A diagnosis of
diabetic neuropathy is based largely on your symptoms,
medical history and physical examination. During a physical exam, your
doctor may check how well you feel light touch, temperature, pain, vibration, and
movement. Your doctor may also check your strength and reflexes.
Electromyogram (EMG) and nerve conduction studies may
be done to confirm a diagnosis. These tests measure how well and how quickly
the nerves conduct electrical impulses. When nerve damage is
present, the speed of nerve function slows.
with autonomic neuropathy—which affects the nerves that control internal
functions—can be hard to diagnose. When new symptoms develop, more
testing may be needed to diagnose the problem, identify the cause, and guide
treatment. For example, a study that measures how fast your stomach empties may
be done if symptoms like bloating, indigestion, or vomiting suggest
gastroparesis, a condition that causes the stomach to
take too long to empty.
Every 30 seconds, somewhere in the world, someone loses a lower limb as a
result of diabetes. That's because diabetes and wounds are a dangerous
If you have diabetes, there's no such thing as a minor wound to the foot --
even a small foot sore can turn into an ulcer that, if not properly treated,
can lead to amputation. The rate of amputation for people with diabetes is 10
times higher than for those who don't have the disease.
Most of these amputations could easily be prevented...
For some diseases, doctors can use screening
tests to look for problems before you have any symptoms. But doctors can't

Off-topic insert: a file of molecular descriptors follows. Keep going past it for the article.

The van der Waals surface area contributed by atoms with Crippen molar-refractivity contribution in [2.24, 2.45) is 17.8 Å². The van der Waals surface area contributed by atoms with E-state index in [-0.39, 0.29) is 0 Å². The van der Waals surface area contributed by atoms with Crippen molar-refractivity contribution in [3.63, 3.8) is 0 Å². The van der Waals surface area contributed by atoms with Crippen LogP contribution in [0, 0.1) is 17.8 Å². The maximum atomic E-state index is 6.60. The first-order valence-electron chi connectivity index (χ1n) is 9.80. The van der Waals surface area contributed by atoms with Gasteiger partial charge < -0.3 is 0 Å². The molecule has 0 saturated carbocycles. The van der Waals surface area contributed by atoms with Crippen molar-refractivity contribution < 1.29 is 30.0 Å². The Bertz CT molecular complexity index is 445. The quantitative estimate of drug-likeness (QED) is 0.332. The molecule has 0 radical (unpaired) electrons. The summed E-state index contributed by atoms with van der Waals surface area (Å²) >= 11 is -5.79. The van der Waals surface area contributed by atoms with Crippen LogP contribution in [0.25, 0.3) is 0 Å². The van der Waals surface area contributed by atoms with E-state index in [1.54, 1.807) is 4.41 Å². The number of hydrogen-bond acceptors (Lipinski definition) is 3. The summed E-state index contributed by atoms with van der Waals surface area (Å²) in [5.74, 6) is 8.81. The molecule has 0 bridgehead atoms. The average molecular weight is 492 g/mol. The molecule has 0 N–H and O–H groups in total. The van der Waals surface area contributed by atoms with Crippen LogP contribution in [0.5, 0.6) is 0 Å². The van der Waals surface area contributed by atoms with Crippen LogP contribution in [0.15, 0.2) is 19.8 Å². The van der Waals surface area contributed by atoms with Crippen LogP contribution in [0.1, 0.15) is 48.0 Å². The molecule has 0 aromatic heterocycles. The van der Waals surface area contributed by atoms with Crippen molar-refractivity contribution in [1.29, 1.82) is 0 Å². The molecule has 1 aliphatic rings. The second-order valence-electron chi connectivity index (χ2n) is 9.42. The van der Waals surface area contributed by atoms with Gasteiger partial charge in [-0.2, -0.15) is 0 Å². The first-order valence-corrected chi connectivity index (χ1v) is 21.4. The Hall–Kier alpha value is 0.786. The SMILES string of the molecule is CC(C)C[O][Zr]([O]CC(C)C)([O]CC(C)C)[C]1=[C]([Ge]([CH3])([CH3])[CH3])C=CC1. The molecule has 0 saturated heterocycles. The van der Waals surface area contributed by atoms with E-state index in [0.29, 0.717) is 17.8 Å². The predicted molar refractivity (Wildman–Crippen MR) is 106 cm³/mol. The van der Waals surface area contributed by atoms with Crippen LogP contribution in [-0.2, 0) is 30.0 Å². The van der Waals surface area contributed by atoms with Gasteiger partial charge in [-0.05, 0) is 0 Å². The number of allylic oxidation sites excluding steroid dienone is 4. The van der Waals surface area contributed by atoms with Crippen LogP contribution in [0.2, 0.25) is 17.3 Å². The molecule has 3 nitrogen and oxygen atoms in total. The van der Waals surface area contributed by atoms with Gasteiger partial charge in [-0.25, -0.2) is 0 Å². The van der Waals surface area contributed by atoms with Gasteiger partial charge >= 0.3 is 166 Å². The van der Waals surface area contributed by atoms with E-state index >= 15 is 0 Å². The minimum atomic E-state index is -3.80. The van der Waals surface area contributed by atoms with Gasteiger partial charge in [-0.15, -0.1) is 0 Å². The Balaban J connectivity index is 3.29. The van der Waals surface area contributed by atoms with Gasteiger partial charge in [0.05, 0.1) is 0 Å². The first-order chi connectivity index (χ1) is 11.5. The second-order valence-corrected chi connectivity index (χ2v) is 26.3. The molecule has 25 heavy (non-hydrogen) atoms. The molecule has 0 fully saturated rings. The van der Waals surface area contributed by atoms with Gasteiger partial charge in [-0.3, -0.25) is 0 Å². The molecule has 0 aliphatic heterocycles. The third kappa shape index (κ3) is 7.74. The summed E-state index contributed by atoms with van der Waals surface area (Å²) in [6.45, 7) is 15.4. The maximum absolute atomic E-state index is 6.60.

test for all types of autonomic or focal neuropathy. So it is important to
report to your doctor any pain, weakness, or motor problems you have. Also
mention any changes in digestion, urination, sexual function, sweating, or
dizziness. Your doctor will also look for signs of autonomic neuropathy during
your physical exams.
The American Diabetes Association (ADA)
recommends that people who have diabetes see a doctor to examine their feet for
cracked or peeling skin, excessive or reduced sweating, blisters, calluses,
ulcers, signs of infection, bone and joint abnormalities, and walking and
balance—during each medical visit. The ADA also recommends a complete foot exam
by a doctor at least once a year.1 This examination
can detect a loss of sensation in your feet, which can lead to more serious
WebMD Medical Reference from Healthwise
August 13, 2013
This information is not intended to replace the advice of a doctor.
Healthwise disclaims any liability for the decisions you make based on this
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People who experience hypoglycemia several times in a week should call their health care provider. It's important to monitor your levels each day so you can make sure your numbers are within the range. If you are pregnant always consult with your health care provider.
Congratulations on taking steps to manage your health.
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Your level is high if this reading was taken before eating. Aim for 70-130 before meals and less than 180 two hours after meals.
Even if your number is high, it's not too late for you to take control of your health and lower your blood sugar.
One of the first steps is to monitor your levels each day. If you are pregnant always consult with your physician.
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